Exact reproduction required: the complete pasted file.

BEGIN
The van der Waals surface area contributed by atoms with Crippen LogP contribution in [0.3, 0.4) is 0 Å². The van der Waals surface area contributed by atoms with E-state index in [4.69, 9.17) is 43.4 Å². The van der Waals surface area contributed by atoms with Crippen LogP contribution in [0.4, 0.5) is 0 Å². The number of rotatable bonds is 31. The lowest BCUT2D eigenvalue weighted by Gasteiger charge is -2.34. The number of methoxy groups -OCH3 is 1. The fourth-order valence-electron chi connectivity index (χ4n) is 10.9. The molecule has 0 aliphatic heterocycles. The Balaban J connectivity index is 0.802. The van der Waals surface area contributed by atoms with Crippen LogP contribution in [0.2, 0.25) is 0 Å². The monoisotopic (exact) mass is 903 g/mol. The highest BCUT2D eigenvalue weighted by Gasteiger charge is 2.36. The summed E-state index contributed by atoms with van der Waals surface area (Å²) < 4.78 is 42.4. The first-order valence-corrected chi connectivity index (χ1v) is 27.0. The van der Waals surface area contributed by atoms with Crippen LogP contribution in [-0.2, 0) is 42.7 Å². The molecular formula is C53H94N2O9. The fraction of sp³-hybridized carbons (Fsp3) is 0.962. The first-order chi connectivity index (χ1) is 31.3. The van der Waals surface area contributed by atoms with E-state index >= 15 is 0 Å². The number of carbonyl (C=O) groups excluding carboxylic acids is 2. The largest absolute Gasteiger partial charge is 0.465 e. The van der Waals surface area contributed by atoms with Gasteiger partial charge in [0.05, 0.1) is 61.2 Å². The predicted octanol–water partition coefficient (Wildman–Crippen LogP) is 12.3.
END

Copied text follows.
The van der Waals surface area contributed by atoms with Crippen LogP contribution in [0.3, 0.4) is 0 Å². The van der Waals surface area contributed by atoms with E-state index in [4.69, 9.17) is 43.4 Å². The van der Waals surface area contributed by atoms with Crippen LogP contribution in [0.4, 0.5) is 0 Å². The number of rotatable bonds is 31. The lowest BCUT2D eigenvalue weighted by Gasteiger charge is -2.34. The number of methoxy groups -OCH3 is 1. The fourth-order valence-electron chi connectivity index (χ4n) is 10.9. The molecule has 0 aliphatic heterocycles. The Balaban J connectivity index is 0.802. The van der Waals surface area contributed by atoms with Crippen LogP contribution in [0.2, 0.25) is 0 Å². The monoisotopic (exact) mass is 903 g/mol. The highest BCUT2D eigenvalue weighted by Gasteiger charge is 2.36. The summed E-state index contributed by atoms with van der Waals surface area (Å²) < 4.78 is 42.4. The first-order valence-corrected chi connectivity index (χ1v) is 27.0. The van der Waals surface area contributed by atoms with Crippen LogP contribution in [-0.2, 0) is 42.7 Å². The molecular formula is C53H94N2O9. The fraction of sp³-hybridized carbons (Fsp3) is 0.962. The first-order chi connectivity index (χ1) is 31.3. The van der Waals surface area contributed by atoms with E-state index >= 15 is 0 Å². The number of carbonyl (C=O) groups excluding carboxylic acids is 2. The largest absolute Gasteiger partial charge is 0.465 e. The van der Waals surface area contributed by atoms with Gasteiger partial charge in [0.05, 0.1) is 61.2 Å². The predicted octanol–water partition coefficient (Wildman–Crippen LogP) is 12.3.